SALT LAKE CITY (RNS) Maybe now, reporters, bloggers, outsiders and even many Mormons will accept that the Utah-based Church of Jesus Christ of Latter-day Saints does not forbid drinking cola.
On Wednesday (Aug. 29), the LDS church posted a statement on its website saying that "the church does not prohibit the use of caffeine" and that the faith's health-code reference to "hot drinks" "does not go beyond (tea and coffee)."
A day later, the website wording was slightly softened, saying only that "the church revelation spelling out health practices ... does not mention the use of caffeine."
The same goes for the church's two-volume handbook, which LDS leaders use to guide their congregations. It says plainly that "the only official interpretation of'hot drinks' ... in the Word of Wisdom is the statement made by early church leaders that the term' hot drinks' means tea and coffee."
That doesn't mean church leaders view caffeinated drinks as healthy. They just don't bar members from, say, pounding a Pepsi, downing a Mountain Dew or sipping a hot chocolate. Even GOP presidential nominee Mitt Romney has been seen drinking an occasional Diet Coke.
This week's clarification on caffeine "is long overdue," said Matthew Jorgensen, a Mormon and longtime Mountain Dew drinker.
Jorgensen, who is doing a two-year research fellowship in Germany, grew up "in a devout Mormon household, in a small, devout Mormon town," where his neighbors and church leaders viewed "drinking a Coca-Cola as so close to drinking coffee that it made your worthiness ... questionable."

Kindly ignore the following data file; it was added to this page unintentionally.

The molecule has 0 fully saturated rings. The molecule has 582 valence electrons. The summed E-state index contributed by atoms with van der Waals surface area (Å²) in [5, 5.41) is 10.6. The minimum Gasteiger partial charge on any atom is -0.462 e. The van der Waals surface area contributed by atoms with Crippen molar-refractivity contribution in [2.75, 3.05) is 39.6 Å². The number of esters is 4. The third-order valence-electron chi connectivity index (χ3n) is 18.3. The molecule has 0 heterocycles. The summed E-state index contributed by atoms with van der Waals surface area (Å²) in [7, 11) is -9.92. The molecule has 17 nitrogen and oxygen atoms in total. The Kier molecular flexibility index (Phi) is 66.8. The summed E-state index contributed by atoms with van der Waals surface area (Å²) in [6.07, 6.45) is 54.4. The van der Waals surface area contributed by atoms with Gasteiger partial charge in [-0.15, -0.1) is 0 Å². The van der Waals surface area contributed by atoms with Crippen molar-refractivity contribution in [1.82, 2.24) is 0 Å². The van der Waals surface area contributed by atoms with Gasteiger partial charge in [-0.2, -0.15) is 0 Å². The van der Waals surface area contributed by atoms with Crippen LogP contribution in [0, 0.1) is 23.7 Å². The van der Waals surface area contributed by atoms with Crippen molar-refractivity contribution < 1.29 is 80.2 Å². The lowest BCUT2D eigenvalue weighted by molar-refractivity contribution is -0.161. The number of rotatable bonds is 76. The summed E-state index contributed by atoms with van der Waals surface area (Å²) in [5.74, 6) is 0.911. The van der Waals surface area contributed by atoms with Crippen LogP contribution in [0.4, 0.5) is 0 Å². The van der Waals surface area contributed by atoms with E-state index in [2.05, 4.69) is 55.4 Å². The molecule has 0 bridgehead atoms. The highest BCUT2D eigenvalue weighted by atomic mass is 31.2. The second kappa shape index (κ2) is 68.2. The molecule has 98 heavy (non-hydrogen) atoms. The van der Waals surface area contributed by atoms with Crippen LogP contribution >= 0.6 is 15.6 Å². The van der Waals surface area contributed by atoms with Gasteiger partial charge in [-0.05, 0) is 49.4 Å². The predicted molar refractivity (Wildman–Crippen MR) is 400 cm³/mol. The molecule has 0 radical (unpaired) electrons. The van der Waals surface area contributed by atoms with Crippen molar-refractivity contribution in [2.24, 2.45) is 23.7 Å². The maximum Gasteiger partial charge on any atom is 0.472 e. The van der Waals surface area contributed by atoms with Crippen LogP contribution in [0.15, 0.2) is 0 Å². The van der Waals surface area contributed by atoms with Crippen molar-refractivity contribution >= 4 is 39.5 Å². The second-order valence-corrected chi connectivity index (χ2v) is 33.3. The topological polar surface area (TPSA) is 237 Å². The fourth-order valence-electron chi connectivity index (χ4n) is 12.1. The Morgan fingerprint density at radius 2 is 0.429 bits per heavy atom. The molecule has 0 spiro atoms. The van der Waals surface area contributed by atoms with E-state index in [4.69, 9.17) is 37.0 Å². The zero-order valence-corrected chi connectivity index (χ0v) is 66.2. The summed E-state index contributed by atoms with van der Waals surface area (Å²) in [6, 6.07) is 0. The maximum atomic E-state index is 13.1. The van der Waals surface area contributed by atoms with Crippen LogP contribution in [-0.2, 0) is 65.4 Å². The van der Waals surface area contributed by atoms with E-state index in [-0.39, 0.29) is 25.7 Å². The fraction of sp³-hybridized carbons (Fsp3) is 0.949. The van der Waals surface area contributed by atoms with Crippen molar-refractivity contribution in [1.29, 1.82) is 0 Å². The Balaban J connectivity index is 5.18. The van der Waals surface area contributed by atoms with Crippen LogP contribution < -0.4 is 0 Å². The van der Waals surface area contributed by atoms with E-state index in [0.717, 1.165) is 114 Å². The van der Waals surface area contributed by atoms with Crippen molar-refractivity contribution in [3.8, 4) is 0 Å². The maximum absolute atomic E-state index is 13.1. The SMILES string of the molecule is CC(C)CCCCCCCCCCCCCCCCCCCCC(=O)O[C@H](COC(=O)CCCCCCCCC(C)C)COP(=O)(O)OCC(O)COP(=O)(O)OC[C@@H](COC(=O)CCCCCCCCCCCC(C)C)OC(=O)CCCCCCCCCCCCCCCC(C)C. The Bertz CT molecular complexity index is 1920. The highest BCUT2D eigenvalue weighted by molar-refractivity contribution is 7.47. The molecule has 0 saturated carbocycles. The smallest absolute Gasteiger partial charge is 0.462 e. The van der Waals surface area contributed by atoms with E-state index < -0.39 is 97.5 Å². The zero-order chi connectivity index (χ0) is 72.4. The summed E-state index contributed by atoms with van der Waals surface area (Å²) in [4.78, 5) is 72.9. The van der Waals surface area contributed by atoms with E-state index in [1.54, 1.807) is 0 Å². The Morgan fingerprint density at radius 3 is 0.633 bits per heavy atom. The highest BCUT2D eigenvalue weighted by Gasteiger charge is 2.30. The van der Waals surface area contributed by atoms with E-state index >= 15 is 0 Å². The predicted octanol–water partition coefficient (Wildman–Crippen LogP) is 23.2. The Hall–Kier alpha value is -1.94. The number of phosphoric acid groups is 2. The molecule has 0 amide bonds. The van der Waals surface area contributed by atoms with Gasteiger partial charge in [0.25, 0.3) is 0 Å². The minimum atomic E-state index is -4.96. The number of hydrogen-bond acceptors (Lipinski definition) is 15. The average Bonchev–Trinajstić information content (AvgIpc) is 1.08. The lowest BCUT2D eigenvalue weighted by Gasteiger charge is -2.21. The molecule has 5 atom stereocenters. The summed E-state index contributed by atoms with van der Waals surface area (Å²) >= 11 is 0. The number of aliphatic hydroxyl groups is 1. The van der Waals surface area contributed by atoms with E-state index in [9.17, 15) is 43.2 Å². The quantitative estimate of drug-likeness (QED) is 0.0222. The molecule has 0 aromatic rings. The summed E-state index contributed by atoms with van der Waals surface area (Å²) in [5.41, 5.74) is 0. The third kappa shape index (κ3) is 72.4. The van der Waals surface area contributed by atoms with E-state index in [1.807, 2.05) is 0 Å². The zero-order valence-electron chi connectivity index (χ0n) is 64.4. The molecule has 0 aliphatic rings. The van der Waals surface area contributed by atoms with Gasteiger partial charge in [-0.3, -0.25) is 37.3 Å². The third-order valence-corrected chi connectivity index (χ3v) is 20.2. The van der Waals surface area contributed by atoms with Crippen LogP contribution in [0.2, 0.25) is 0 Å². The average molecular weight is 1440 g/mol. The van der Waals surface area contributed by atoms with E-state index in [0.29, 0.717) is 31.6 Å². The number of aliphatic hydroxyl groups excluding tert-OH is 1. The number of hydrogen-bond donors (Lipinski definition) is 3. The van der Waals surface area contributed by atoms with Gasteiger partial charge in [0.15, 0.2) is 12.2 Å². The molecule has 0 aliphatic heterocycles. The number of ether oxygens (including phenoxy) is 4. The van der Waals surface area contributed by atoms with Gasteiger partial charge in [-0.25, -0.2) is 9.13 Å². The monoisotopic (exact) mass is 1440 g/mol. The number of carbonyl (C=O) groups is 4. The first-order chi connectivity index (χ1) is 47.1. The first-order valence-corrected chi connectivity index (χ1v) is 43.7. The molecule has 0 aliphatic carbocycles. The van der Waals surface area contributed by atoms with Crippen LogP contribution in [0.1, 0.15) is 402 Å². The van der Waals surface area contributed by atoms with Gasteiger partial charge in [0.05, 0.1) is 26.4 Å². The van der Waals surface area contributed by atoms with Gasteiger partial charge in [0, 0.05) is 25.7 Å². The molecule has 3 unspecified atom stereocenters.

That view was magnified when the late LDS church President Gordon B. Hinckley offhandedly told "60 Minutes" that Mormons avoid caffeine. Several earlier LDS leaders, including apostle Bruce R. McConkie, considered imbibing Coke as a violation of the "spirit" of the Word of Wisdom.
It was dictated in 1833 by Mormon founder Joseph Smith and bars consumption of wine, strong drinks (alcohol), tobacco and "hot drinks," which have been defined by church authorities as tea and coffee.
Even so, many outsiders and plenty of insiders get that wrong.
Journalists -- from The New York Times' columnist Maureen Dowd to The Associated Press -- have often stated that Mormons don't drink caffeine. Last week, NBC News' hourlong feature on Mormonism made the same mistake, prompting the church's initial statement on its website.
That blog post was later tweaked, according to church spokesman Scott Trotter, "to clarify its intent, which was to provide context to the NBC piece."
Part of the confusion stems from LDS church-owned Brigham Young University, which neither sells nor serves caffeinated drinks. But BYU spokeswoman Carri Jenkins explains that is "not a university or church decision, but made by dining services, based on what our customers want."
There has not "been a demand for it," Jenkins said Thursday. "We are constantly evaluating what those needs and desires are."
Indeed, fully caffeinated colas are available in the church's Joseph Smith Memorial Building, and in the Lion House Pantry, next to the faith's headquarters in downtown Salt Lake City.
In the end, it's up to individual Latter-day Saints to decide what to drink.
"I can understand why the church is cautious," Jorgensen wrote in an email. "Saying that caffeine is OK might sound like saying that caffeine is healthy, maybe even an endorsement of caffeine. Plus, I think members need opportunities to work through questions of right and wrong for themselves."
Caffeine, he said, "is the perfect, low-risk testing ground for members to make decisions for themselves."
(Peggy Fletcher Stack writes for The Salt Lake Tribune.)